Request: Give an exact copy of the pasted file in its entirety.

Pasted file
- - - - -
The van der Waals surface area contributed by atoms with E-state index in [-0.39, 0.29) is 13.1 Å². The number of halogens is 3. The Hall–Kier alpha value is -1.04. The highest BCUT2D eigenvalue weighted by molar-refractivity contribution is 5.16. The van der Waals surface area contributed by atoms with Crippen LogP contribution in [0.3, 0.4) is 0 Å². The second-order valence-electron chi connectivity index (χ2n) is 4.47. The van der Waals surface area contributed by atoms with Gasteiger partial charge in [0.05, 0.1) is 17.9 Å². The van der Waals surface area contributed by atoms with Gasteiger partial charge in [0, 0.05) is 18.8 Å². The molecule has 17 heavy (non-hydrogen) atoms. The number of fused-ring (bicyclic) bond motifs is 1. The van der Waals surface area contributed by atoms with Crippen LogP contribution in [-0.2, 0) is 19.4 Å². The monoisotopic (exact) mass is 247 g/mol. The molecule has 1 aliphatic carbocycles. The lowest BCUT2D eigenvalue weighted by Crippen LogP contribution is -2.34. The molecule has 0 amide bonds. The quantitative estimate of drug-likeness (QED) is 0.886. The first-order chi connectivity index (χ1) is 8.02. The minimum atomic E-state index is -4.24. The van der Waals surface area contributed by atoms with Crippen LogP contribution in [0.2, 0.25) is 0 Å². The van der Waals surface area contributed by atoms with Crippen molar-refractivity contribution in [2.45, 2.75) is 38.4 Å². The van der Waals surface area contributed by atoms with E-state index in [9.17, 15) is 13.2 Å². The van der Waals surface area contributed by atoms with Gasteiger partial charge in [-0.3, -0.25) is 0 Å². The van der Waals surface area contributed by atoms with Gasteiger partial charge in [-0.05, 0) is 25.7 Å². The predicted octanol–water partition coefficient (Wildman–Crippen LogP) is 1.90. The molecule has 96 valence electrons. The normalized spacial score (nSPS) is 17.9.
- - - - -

The van der Waals surface area contributed by atoms with E-state index in [-0.39, 0.29) is 13.1 Å². The number of halogens is 3. The Hall–Kier alpha value is -1.04. The highest BCUT2D eigenvalue weighted by molar-refractivity contribution is 5.16. The van der Waals surface area contributed by atoms with Crippen LogP contribution in [0.3, 0.4) is 0 Å². The second-order valence-electron chi connectivity index (χ2n) is 4.47. The van der Waals surface area contributed by atoms with Gasteiger partial charge in [0.05, 0.1) is 17.9 Å². The van der Waals surface area contributed by atoms with Gasteiger partial charge in [0, 0.05) is 18.8 Å². The molecule has 17 heavy (non-hydrogen) atoms. The number of fused-ring (bicyclic) bond motifs is 1. The van der Waals surface area contributed by atoms with Crippen LogP contribution in [-0.2, 0) is 19.4 Å². The monoisotopic (exact) mass is 247 g/mol. The molecule has 1 aliphatic carbocycles. The lowest BCUT2D eigenvalue weighted by Crippen LogP contribution is -2.34. The molecule has 0 amide bonds. The quantitative estimate of drug-likeness (QED) is 0.886. The first-order chi connectivity index (χ1) is 8.02. The minimum atomic E-state index is -4.24. The van der Waals surface area contributed by atoms with Crippen LogP contribution in [0.2, 0.25) is 0 Å². The van der Waals surface area contributed by atoms with Crippen molar-refractivity contribution in [2.45, 2.75) is 38.4 Å². The van der Waals surface area contributed by atoms with E-state index in [9.17, 15) is 13.2 Å². The van der Waals surface area contributed by atoms with Gasteiger partial charge in [-0.3, -0.25) is 0 Å². The van der Waals surface area contributed by atoms with Gasteiger partial charge in [-0.05, 0) is 25.7 Å². The predicted octanol–water partition coefficient (Wildman–Crippen LogP) is 1.90. The molecule has 96 valence electrons. The normalized spacial score (nSPS) is 17.9.